<--And OMG Carrie Fisher stopped by!
Actually, this guy was obviously about the coolest dad in the world, and we really enjoyed speaking with him and his daughter(s).
There were so many good conversations, and I wish we had names and pictured for them all. If you were at our booth and feel inclined, please let us know and we'll connect...
By the end of Saturday, the books were gone, and a fair number of prints and bookmarks. We would have only seven copies left of our (lowered expectations) initial order for Sunday...
Day One: What was the Plan?
Keep expectations low. That was the plan. Measured. Cautiously optimistic at best. Just a couple of boxes of the new Heir of Scars I paperback as centerpiece, flyers and business cards, plus maybe a couple of things that Vanessa decided to make, like a tic-tac-toe game of white and grey wolves.
And a few bronze necklaces with spirit animal pictures.
Oh, plus a few dozen art prints of cover art, and forty-one different styles of bookmarks with novel quotations on the back.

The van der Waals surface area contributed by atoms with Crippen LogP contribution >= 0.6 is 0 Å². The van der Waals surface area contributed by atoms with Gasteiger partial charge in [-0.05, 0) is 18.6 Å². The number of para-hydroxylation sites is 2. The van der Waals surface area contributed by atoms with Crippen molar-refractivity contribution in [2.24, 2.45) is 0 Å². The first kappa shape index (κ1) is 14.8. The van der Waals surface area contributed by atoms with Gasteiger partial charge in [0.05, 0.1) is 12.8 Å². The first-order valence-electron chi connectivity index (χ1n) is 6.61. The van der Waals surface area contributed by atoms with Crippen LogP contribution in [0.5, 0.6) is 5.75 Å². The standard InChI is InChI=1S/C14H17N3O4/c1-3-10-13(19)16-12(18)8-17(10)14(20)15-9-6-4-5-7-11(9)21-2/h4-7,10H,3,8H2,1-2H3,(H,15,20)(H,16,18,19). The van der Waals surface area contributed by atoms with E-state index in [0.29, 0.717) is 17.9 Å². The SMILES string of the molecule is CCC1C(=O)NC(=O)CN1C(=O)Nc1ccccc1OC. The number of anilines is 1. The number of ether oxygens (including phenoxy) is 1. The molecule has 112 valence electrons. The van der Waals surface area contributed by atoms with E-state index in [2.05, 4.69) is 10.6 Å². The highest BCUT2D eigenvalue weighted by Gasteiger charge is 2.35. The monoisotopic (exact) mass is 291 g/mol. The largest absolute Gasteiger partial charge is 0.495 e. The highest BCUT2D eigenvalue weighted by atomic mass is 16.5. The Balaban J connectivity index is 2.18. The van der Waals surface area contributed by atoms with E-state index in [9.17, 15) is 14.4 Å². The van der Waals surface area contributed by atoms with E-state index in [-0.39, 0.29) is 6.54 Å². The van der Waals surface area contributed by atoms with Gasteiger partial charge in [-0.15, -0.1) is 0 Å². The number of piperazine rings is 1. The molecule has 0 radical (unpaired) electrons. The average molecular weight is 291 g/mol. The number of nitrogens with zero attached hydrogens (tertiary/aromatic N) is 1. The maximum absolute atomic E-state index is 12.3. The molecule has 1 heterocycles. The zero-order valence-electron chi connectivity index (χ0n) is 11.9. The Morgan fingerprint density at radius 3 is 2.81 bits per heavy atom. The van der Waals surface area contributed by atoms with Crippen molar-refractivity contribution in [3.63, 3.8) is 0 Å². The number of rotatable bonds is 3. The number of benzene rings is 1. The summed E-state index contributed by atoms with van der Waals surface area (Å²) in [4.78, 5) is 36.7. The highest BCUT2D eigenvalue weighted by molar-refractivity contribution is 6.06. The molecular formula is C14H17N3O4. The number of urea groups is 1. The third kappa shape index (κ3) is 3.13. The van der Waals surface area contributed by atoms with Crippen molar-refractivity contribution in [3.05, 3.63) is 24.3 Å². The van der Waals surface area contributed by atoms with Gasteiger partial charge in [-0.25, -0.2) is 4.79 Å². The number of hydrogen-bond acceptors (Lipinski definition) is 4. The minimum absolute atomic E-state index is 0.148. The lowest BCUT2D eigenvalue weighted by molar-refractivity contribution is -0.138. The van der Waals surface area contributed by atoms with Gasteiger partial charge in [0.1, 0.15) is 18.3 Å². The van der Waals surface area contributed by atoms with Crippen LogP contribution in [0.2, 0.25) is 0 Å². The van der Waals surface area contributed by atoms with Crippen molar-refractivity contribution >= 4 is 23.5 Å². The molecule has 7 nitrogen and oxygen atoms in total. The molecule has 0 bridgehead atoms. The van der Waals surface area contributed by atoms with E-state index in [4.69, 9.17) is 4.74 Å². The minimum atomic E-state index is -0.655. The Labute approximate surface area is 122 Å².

Okay, Vanessa kind of went all out. I'm probably forgetting something.
A 2x4 banner.
Anyway, we took an Uber in since we had too much to carry on the Metro without dramatically increasing the risk of getting caught by the doors. Our Grateful Dead-head driver was less excited by the convention than by the fact that I am a writer and Vanessa is Portuguese, and he spent quite some time trying to remember the name of the movie where the writer falls in love with his Portuguese housekeeper and....... finally he realized it was a sub-plot from Love, Actually, and for the next two minutes showed us an extended preview on his phone.
BTW, he's absolutely moving to Canada if Trump wins.
A brisk and heavily encumbered walk and we make it to the entrance, then are led to walk back along the same path we just took, only just inside the building instead of along the sidewalk, arriving at almost the exact point of dis-Uberment.
The floor of the Con was just like the parents' basement of our geekhood dreams, only several blocks long and several storied high. Even only halfway mantled (dis-dismantled?), it was already impressive. Most of the larger exhibitors had set up on the prior day, leaving Artist Alley the primary barren wasteland we'd soon call home.
Booth N12 was, of course, 3/4 of the way back across the hall, making me very glad I packed a replacement shirt and deodorant.
Vanessa and I went to work quickly, and we took much of the hour to set up our 8x2 table (sorry Vanessa, that's feet not meters). I was very glad Vanessa had designed a layout and that we practiced setup beforehand. I'd have probably spent two of the three days just trying out permutations.